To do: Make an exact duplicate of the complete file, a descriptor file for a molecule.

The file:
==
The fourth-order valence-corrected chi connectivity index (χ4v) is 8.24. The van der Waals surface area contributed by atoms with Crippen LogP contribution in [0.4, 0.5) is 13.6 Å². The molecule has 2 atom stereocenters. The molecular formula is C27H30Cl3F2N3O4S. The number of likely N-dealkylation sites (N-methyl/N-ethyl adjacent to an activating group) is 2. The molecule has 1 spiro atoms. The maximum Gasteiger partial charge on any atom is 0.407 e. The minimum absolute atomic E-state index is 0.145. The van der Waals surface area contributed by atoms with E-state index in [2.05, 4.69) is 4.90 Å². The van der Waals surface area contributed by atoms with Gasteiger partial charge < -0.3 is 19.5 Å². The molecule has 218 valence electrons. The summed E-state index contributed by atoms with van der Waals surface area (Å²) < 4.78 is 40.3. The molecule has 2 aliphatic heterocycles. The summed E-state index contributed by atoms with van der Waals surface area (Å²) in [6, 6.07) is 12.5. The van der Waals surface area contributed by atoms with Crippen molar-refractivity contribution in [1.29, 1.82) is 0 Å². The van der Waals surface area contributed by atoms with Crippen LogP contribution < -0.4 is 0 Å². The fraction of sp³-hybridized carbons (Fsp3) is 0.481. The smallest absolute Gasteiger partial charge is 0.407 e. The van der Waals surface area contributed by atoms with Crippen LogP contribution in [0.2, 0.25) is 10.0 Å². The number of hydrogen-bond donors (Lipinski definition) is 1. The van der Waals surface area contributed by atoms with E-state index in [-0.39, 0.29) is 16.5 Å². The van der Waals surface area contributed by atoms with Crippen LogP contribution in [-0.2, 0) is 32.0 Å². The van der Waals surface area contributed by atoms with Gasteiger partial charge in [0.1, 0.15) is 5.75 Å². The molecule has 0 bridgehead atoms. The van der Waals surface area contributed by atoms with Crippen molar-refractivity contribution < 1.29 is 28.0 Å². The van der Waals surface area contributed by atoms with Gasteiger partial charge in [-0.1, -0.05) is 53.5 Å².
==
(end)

The fourth-order valence-corrected chi connectivity index (χ4v) is 8.24. The van der Waals surface area contributed by atoms with Crippen LogP contribution in [0.4, 0.5) is 13.6 Å². The molecule has 2 atom stereocenters. The molecular formula is C27H30Cl3F2N3O4S. The number of likely N-dealkylation sites (N-methyl/N-ethyl adjacent to an activating group) is 2. The molecule has 1 spiro atoms. The maximum Gasteiger partial charge on any atom is 0.407 e. The minimum absolute atomic E-state index is 0.145. The van der Waals surface area contributed by atoms with E-state index in [2.05, 4.69) is 4.90 Å². The van der Waals surface area contributed by atoms with Gasteiger partial charge < -0.3 is 19.5 Å². The molecule has 218 valence electrons. The summed E-state index contributed by atoms with van der Waals surface area (Å²) < 4.78 is 40.3. The molecule has 2 aliphatic heterocycles. The summed E-state index contributed by atoms with van der Waals surface area (Å²) in [6, 6.07) is 12.5. The van der Waals surface area contributed by atoms with Crippen molar-refractivity contribution in [1.29, 1.82) is 0 Å². The van der Waals surface area contributed by atoms with Crippen LogP contribution < -0.4 is 0 Å². The fraction of sp³-hybridized carbons (Fsp3) is 0.481. The smallest absolute Gasteiger partial charge is 0.407 e. The van der Waals surface area contributed by atoms with Crippen LogP contribution in [0.2, 0.25) is 10.0 Å². The number of hydrogen-bond donors (Lipinski definition) is 1. The van der Waals surface area contributed by atoms with E-state index in [-0.39, 0.29) is 16.5 Å². The van der Waals surface area contributed by atoms with Crippen LogP contribution in [-0.2, 0) is 32.0 Å². The van der Waals surface area contributed by atoms with Gasteiger partial charge in [0.1, 0.15) is 5.75 Å². The molecule has 0 bridgehead atoms. The van der Waals surface area contributed by atoms with Crippen molar-refractivity contribution < 1.29 is 28.0 Å². The van der Waals surface area contributed by atoms with Gasteiger partial charge in [-0.1, -0.05) is 53.5 Å².